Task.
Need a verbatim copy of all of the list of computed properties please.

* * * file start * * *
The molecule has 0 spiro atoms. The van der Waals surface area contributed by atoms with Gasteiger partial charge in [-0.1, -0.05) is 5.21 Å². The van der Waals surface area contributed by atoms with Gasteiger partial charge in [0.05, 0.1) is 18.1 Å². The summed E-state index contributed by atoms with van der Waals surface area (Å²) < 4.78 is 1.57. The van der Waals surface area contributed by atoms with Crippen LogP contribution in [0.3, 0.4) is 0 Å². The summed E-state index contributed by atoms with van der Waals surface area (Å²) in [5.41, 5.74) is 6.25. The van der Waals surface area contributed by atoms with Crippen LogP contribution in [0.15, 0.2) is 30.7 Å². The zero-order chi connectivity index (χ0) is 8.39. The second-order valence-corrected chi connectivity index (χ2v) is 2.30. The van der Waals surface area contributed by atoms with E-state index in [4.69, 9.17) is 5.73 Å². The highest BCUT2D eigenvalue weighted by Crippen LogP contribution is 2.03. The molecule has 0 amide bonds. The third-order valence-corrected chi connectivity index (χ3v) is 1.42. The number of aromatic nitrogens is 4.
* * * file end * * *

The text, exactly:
The molecule has 0 spiro atoms. The van der Waals surface area contributed by atoms with Gasteiger partial charge in [-0.1, -0.05) is 5.21 Å². The van der Waals surface area contributed by atoms with Gasteiger partial charge in [0.05, 0.1) is 18.1 Å². The summed E-state index contributed by atoms with van der Waals surface area (Å²) < 4.78 is 1.57. The van der Waals surface area contributed by atoms with Crippen LogP contribution in [0.3, 0.4) is 0 Å². The summed E-state index contributed by atoms with van der Waals surface area (Å²) in [5.41, 5.74) is 6.25. The van der Waals surface area contributed by atoms with Crippen LogP contribution in [0.15, 0.2) is 30.7 Å². The zero-order chi connectivity index (χ0) is 8.39. The second-order valence-corrected chi connectivity index (χ2v) is 2.30. The van der Waals surface area contributed by atoms with E-state index in [4.69, 9.17) is 5.73 Å². The highest BCUT2D eigenvalue weighted by Crippen LogP contribution is 2.03. The molecule has 0 amide bonds. The third-order valence-corrected chi connectivity index (χ3v) is 1.42. The number of aromatic nitrogens is 4.